Tech Stuff

Hands-on with GM LS roller lifters

The GM LS engine versions (LS1, LS6, LS2, LS7, LS3, LS9 and the iron-block cousins) feature roller lifters that are guided within plastic lifter “buckets” that are located in cylinder head deck cavities, as opposed to being located in the lifter valley on earlier V8 engine designs. The intake manifold or top engine cover plays no part in lifter access. All LS engines feature roller camshafts and roller lifters.
<p>The GM LS engine versions (LS1, LS6, LS2, LS7, LS3, LS9 and the iron-block cousins) feature roller lifters that are guided within plastic lifter “buckets” that are located in cylinder head deck cavities, as opposed to being located in the lifter valley on earlier V8 engine designs. The intake manifold or top engine cover plays no part in lifter access. All LS engines feature roller camshafts and roller lifters.</p>

If you’ve never serviced the valvetrain of a GM LS-series engine, you’re likely in for a surprise when you remove the intake manifold and top engine cover plate, expecting to find the lifters and instead finding only a “bare” valley. The lifter bores (and lifters) are accessed through the top of the block in the upper area of the decks, requiring removal of the cylinder heads and cylinder head gaskets.
Let’s start by providing a bit of design background. The LS series of engines include both aluminum block (LS1, LS6, LS2, LS7, LS3, LS9) and cast iron versions (LQ4 and LQ9, primarily used in trucks and some SUVs). All LS-series engines feature roller-tip lifters, and all feature a 0.842-inch lifter body diameter. Instead of using “dogbones” or metal finger-trays to locate the roller lifters (to prevent lifter rotation in their bores), special LS-only composite plastic “lifter trays” are used.

Don’t assume that the intake manifold and upper engine cover plate must be removed in order to access the lifters. The top plate merely covers the valley.
<p>Don’t assume that the intake manifold and upper engine cover plate must be removed in order to access the lifters. The top plate merely covers the valley.</p>

These trays each hold four lifters. The cylinder block features large cavities above the cylinder bores for lifter and bucket placement. During assembly or disassembly, the lifters are held by the trays, allowing a complete set of four lifters and their tray to be installed or removed as a set (lifters and tray together).
Remember: Any roller lifter must not be allowed to rotate within the lifter bore, since the roller tip must remain in plane with the cam lobe. All roller lifter setups feature a method of keeping the lifters in register to prevent lifter body rotation. The LS engines simply use a different (plastic tray) retention approach. Flat surfaces on the lifters align within flat faced pockets in the lifter trays. This flat-to-flat engagement serves to keep lifters in plane with the cam lobes.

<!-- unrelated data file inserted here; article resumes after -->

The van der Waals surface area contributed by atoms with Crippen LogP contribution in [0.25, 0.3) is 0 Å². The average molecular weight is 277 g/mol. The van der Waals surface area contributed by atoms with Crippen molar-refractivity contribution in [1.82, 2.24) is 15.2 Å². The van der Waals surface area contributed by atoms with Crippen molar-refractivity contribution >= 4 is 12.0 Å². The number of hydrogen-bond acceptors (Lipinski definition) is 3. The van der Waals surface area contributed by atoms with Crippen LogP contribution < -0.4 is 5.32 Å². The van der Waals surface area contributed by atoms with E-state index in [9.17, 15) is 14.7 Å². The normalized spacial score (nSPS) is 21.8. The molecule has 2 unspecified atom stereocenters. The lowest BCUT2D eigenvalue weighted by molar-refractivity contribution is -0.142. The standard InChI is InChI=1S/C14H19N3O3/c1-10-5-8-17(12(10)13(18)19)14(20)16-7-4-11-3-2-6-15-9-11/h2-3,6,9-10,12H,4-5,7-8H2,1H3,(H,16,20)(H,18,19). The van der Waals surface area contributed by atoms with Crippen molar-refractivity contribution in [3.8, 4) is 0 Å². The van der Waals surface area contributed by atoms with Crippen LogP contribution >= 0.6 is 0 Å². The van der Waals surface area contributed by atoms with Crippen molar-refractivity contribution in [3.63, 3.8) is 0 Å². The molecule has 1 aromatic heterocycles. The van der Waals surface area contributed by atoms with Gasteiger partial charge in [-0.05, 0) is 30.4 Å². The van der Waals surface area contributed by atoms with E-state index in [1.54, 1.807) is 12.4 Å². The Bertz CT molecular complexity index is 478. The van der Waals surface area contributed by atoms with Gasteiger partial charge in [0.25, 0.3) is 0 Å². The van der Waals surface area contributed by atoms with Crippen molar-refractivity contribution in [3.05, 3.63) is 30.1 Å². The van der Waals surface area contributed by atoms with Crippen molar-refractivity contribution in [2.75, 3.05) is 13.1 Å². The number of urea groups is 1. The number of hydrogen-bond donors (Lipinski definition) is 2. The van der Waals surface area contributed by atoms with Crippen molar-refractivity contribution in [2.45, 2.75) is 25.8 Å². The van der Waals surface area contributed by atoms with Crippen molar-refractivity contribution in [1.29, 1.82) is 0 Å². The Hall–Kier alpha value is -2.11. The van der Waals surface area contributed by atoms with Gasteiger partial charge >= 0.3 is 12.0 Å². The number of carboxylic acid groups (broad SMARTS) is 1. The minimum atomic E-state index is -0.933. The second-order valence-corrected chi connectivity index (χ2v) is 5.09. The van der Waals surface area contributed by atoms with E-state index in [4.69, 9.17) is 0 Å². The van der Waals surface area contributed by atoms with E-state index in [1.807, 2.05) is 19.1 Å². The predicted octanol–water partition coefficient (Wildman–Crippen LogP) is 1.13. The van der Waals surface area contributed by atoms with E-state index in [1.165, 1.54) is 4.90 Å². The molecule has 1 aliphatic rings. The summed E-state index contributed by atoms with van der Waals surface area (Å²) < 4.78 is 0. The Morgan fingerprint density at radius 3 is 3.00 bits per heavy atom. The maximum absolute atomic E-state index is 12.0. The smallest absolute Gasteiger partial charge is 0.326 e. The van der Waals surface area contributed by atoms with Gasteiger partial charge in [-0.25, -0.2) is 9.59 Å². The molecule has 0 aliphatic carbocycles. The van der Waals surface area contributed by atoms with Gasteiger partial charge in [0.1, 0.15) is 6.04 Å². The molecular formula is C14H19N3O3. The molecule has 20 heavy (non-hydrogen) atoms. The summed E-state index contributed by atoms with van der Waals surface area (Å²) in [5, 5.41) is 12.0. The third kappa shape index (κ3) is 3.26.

Bear in mind that, while the OE LS roller lifters are guided by these composite lifter “buckets,” there are a few aftermarket lifter arrangements that feature pairs of lifters that are “tie-bar” connected and do not use the OE four-lifter buckets. This is a modification performed by some engine builders. Considering the vehicles that your shop is likely to service, it’s unlikely that you’ll run into this. By-and-large, when servicing an LS engine, you’ll encounter the OE lifter system.

With the top cover plate removed, the valley may feature simply an oil drainback area, or may (in the case of a DOD, or displacement-on-demand system) feature a series of oil bleed-off bosses, with solenoids that prevent lifter pump-up to deactivate select cylinders. The lifters cannot be accessed via the valley, so if your task is to service the lifters, don’t bother to remove this top cover.
<p>With the top cover plate removed, the valley may feature simply an oil drainback area, or may (in the case of a DOD, or displacement-on-demand system) feature a series of oil bleed-off bosses, with solenoids that prevent lifter pump-up to deactivate select cylinders. The lifters cannot be accessed via the valley, so if your task is to service the lifters, don’t bother to remove this top cover.</p>


This view shows the lifter bores, immediately above the cylinders. The lifter bores are covered by the cylinder head.
<p>This view shows the lifter bores, immediately above the cylinders. The lifter bores are covered by the cylinder head.</p>
LS firing order
While consideration of the firing order isn’t particularly relevant when merely servicing lifters, I wanted to point out that the GM LS series of engines feature a different firing order as compared to early-generation smallblock Chevy engines. This is due to the different camshaft firing order, with cylinders 4/7 and 2/3 swapped in order to reduce valvetrain harmonics and to enhance both performance and smoothness.